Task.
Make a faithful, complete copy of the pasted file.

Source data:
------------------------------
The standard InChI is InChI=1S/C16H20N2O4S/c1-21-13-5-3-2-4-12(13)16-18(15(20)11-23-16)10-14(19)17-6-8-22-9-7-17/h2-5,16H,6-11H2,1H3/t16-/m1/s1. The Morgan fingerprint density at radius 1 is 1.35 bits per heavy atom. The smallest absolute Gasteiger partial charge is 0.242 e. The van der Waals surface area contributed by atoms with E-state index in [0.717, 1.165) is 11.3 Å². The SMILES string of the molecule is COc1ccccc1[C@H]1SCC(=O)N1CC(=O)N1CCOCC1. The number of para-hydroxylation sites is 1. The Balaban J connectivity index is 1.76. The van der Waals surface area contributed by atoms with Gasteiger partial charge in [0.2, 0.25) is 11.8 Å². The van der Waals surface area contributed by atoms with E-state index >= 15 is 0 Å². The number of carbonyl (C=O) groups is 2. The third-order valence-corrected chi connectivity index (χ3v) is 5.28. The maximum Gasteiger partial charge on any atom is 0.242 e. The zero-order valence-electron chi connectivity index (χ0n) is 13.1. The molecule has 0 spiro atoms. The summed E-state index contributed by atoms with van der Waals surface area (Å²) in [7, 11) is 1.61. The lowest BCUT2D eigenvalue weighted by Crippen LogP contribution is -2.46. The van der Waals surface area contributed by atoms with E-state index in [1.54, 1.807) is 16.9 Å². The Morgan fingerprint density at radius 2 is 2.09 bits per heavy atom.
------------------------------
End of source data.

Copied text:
The standard InChI is InChI=1S/C16H20N2O4S/c1-21-13-5-3-2-4-12(13)16-18(15(20)11-23-16)10-14(19)17-6-8-22-9-7-17/h2-5,16H,6-11H2,1H3/t16-/m1/s1. The Morgan fingerprint density at radius 1 is 1.35 bits per heavy atom. The smallest absolute Gasteiger partial charge is 0.242 e. The van der Waals surface area contributed by atoms with E-state index in [0.717, 1.165) is 11.3 Å². The SMILES string of the molecule is COc1ccccc1[C@H]1SCC(=O)N1CC(=O)N1CCOCC1. The number of para-hydroxylation sites is 1. The Balaban J connectivity index is 1.76. The van der Waals surface area contributed by atoms with Gasteiger partial charge in [0.2, 0.25) is 11.8 Å². The van der Waals surface area contributed by atoms with E-state index >= 15 is 0 Å². The number of carbonyl (C=O) groups is 2. The third-order valence-corrected chi connectivity index (χ3v) is 5.28. The maximum Gasteiger partial charge on any atom is 0.242 e. The zero-order valence-electron chi connectivity index (χ0n) is 13.1. The molecule has 0 spiro atoms. The summed E-state index contributed by atoms with van der Waals surface area (Å²) in [7, 11) is 1.61. The lowest BCUT2D eigenvalue weighted by Crippen LogP contribution is -2.46. The van der Waals surface area contributed by atoms with E-state index in [1.54, 1.807) is 16.9 Å². The Morgan fingerprint density at radius 2 is 2.09 bits per heavy atom.